Onion John by Joseph Krumgold

Onion John

Joseph Krumgold

4 book marks

Everything changes the year Andy Rusch turns twelve.  Until then, being a kid was easy in the 1950s.  And in the small New Jersey town of Serenity, baseball, friends, school and helping out in his dad’s hardware store fill Andy’s days.  Then one day, he befriends the town’s hermit, Onion John.  John lives up on Hessian Hill, in a makeshift house built of stones.  He is a fixture in town and an expert gardener, but people keep their distance because John is in his own world and speaks a language nobody understands.  When Andy takes the time to listen, he opens his mind to John’s world of naïve superstition.

Mr. Rusch has big plans for Andy, including college at MIT and he doesn’t approve of the friendship.  He wants Andy to get out of Serenity and be the first man on the moon, a vision Andy has trouble sharing.  His dad tells him he must forget John’s foolish ideas and focus on this dream.  Andy wants to please his father, but whose dream is it?

In an effort to understand, Mr. Rusch reaches out to Andy’s friend.  The story takes a turn when Mr. Rusch and the townspeople decide they know how to better Onion John’s life.  A new and modern house will civilize John and bring him into the real world.  Although John tries hard to embrace his new circumstances, his old ways get in the way, disaster follows and then there’s no going back.

Onion John is the story of an unlikely friendship and how well-meaning people get caught up in an idea and fail to see that change doesn’t always work.  Andy understands, because, while he’s becoming an adult, he’s still a part of John’s childlike fantasy world.  And sometimes a child’s logic is the best.

It would’ve been better for everybody if he didn’t try so hard, to change.  First, he wasn’t very good at it.  And second, I didn’t see anything wrong with the way he was.

This interesting coming of age story is a little dated, but its themes of family, community, dreams and doing the right thing are timeless.

Click here to read more about Joseph Krumgold on Goodreads.  He was the first author to win the John Newbery Medal twice!

Note:  Summer is over, but I’m still reading my Summer Reading Challenge books!  I chose Onion John to fill the category of a book that was published the year I was born.  I discovered later, however, that it was published before I was born, but that it was awarded The Newbery Medal the following year.  I say that counts!

Take a look at my choices for the 16 in 16 Challenge:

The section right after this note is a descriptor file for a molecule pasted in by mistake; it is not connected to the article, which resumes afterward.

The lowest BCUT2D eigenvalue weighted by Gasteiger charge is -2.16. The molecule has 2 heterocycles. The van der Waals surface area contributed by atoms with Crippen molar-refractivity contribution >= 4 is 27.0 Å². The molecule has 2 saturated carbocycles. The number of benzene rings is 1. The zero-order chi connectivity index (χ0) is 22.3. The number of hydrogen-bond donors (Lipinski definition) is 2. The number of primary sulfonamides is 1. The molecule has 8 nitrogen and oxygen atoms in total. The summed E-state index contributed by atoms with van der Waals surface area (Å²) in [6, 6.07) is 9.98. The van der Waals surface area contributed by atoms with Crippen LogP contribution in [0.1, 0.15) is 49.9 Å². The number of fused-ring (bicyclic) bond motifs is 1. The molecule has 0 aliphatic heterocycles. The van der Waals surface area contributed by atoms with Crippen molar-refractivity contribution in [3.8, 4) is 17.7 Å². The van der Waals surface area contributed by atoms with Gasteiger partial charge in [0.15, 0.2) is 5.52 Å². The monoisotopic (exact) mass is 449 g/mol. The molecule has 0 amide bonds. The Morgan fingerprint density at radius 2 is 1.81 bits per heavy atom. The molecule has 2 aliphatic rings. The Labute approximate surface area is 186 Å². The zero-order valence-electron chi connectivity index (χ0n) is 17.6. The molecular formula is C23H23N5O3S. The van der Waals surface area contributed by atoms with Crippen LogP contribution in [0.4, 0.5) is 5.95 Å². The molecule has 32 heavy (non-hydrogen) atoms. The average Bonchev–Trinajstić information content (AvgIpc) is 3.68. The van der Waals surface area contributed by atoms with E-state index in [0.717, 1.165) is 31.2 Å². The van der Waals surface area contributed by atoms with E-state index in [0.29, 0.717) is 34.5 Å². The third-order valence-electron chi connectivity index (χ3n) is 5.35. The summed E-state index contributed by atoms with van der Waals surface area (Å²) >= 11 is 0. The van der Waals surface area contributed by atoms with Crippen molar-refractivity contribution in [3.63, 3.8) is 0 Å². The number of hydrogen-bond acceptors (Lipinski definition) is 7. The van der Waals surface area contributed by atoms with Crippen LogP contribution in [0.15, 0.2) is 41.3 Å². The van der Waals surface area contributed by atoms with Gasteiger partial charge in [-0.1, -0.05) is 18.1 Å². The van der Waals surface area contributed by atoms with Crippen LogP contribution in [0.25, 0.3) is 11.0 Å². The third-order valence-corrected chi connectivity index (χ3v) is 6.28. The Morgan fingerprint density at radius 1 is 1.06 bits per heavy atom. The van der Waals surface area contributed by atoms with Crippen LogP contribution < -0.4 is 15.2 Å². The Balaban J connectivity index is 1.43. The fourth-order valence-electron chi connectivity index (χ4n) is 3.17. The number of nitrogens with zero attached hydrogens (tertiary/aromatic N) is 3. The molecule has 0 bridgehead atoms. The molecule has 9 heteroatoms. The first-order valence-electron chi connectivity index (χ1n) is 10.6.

Book 1 – A Book You Can Finish in a Day:  The Good Neighbor by A.J. Banner
Book 2 – A Book in a Genre You Typically Don’t Read:  The Ghost Map by Steven Johnson
Book 3 – A Book with a Blue Cover:  The Vacationers by Emma Straub
Book 4 – A Book Translated to English:  I Refuse by Per Petterson
Book 5 – A Second Book in a Series:  Brooklyn on Fire by Lawrence H. Levy
Book 6 – A Book To Learn Something New: The Beginner’s Photography Guide by Chris Gatcum
Book 7 – A Book That Was Banned:  The Absolutely True Diary of a Part-Time Indian by Sherman Alexie
Book 8 – A Book Set Somewhere You’ve Always Wanted to Visit:  Calmer Girls by Jennifer Kelland Perry
Book 9 – A Book with Non-human Characters:  The Ocean at the End of the Lane by Neil Gaiman
Book 10 – A Book Recommended by a Librarian:  Brooklyn by Colm Tóibín
Book 11 – A Book Being Made into a Movie this Year:  A Monster Calls by Patrick Ness
Book 12 – A Book with Bad Reviews:  The Awakening by Kate Chopin

Thanks for visiting – come back soon!

8 thoughts on “Onion John by Joseph Krumgold

  1. Onion John sounds like a good story. I’ll check our library here and hopefully they’ll have it. Thanks for the great review. I love kid’s books. They’re so fun and full of adventure. I’ve read many Newbery Winners and I’ve enjoyed most of them. 🙂

    1. Hi Kathy, I had not heard of Onion John but I picked it up at a used book sale hoping one of my kids would read it. I think the title is also a little dated so kids might not relate to that but the story is good. Thanks for reading and commenting!

  2. I can handle “dated” as I love to read classics between more contemporary books. I love this challenge you’re doing. Great pick. 🙂 MG/YA/kidlit is underrated, in my opinion. There are so many gems out there for these age groups.

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